I think back on all of the wonderful cats and dogs I have lived with or crossed paths with – Dexter and Dylan and Felix and Woody and Jessica, a gentle giant of a dog named Fawn who lived with our friends at the Old Sea Pines Inn on Cape Cod,  and when I was a kid, my first two canine buddies, a beagle named Jeff and a collie named Jamie – and I can’t help but think how much better I am as a person for having them in my life, if only sometimes (as was the case with Felix) for a few minutes.

One of our good friends from the Old Sea Pines Inn on Cape Cod, Fawn, sitting near the door outside as if he runs the place. Photo by Doug Draper

Mark Twain, who seemed to have a million lines for almost every conceivable subject, once said, and I paraphrase, that ‘if a human could be crossed with a cat, it would improve the human, but deteriorate the cat.’

Sad to say, there may be a good deal of truth in that.

I am forever amazed at these animals and the ancient wisdom they have embodied in side of them. I wonder how much more they could teach us about loyalty and trust and truthfulness and compassion if they could talk, and yet for those who let them in to our lives, they teach us so much already.

I hope that you have been fortunate enough to share some of your time with beings, other than human. The rewards are incalculable.

Dylan, the white guy, and Dexter again. Photo by Doug Draper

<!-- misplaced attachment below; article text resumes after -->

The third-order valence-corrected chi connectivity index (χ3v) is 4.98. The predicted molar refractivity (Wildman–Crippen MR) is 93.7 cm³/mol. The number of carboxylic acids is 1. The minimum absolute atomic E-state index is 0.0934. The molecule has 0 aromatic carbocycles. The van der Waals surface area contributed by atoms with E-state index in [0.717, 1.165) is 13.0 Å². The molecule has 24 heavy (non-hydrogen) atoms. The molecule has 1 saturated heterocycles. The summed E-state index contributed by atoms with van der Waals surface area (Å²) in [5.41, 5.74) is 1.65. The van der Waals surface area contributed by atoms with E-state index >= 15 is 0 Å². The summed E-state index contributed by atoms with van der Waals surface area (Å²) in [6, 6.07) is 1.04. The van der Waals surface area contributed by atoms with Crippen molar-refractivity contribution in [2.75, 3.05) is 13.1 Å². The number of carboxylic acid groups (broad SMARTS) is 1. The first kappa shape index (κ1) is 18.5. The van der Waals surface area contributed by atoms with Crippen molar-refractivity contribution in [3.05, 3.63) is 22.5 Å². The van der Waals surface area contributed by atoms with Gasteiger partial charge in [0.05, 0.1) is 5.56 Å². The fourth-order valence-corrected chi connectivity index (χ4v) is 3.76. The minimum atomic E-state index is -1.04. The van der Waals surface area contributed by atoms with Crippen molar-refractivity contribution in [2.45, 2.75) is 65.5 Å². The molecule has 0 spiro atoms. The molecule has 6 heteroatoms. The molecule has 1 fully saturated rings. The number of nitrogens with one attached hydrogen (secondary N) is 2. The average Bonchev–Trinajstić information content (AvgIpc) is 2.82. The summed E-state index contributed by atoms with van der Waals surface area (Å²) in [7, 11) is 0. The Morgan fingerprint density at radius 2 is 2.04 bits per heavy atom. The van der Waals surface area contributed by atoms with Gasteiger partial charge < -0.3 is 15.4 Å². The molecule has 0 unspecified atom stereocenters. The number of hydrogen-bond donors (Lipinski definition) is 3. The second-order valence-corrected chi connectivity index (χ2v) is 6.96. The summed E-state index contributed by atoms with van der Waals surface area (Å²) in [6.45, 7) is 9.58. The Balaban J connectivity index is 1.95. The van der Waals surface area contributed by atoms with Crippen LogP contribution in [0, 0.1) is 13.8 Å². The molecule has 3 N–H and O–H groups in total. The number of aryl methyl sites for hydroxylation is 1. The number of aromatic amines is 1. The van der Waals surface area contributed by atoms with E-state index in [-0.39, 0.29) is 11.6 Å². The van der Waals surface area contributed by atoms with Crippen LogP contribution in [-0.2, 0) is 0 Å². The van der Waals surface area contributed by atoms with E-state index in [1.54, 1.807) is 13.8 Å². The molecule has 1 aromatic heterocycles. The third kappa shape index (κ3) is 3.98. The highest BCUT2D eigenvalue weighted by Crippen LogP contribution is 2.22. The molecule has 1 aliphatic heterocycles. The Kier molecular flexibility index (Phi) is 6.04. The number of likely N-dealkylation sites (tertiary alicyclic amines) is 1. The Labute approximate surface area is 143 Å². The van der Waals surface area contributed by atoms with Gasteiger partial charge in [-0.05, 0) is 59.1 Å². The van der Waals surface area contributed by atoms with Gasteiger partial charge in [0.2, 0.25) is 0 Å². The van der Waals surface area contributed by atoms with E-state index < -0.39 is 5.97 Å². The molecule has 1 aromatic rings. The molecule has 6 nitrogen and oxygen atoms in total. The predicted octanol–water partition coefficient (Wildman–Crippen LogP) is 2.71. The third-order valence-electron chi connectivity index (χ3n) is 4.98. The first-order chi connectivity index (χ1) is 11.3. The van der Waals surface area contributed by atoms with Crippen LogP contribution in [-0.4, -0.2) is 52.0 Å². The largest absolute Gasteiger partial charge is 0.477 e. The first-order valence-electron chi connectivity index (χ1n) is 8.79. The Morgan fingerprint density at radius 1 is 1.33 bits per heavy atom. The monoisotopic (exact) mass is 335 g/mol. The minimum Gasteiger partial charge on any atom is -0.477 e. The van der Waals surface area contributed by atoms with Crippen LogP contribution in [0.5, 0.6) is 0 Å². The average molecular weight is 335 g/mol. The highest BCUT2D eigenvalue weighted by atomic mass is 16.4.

Make a promise to yourself this New Year to spend at least a little quality time with some other non-human beings, and let’s all promise to be as good as we possibly can to other creatures on this planet, great and small.

Here is wishing us all peace, warmth and companionship in the New York, Doug Draper

“The greatness of a nation and its moral progress can be judged by the way its animals are treated.” ― Mahatma Gandhi

To read more about Felix the cat, click on –  click on –

Leo, “the ambassador” at the Red Lions Inn in Stockbridge, Massachusetts, (a few miles down the road from West Stockbridge), for all too short a time. Sadly, he ran out on a busy road on day and that was the end. Photo taken by Doug Draper in 2016

For more, click on –

Here is a wonderful story that CBC Radio broadcast this past year about the passing of a wonderful cat named Hamish. To listen to the podcast featuring this story, click on  –

But then at our house, we are very happy to say that we still have Alice – or she has us. Photo by Doug Draper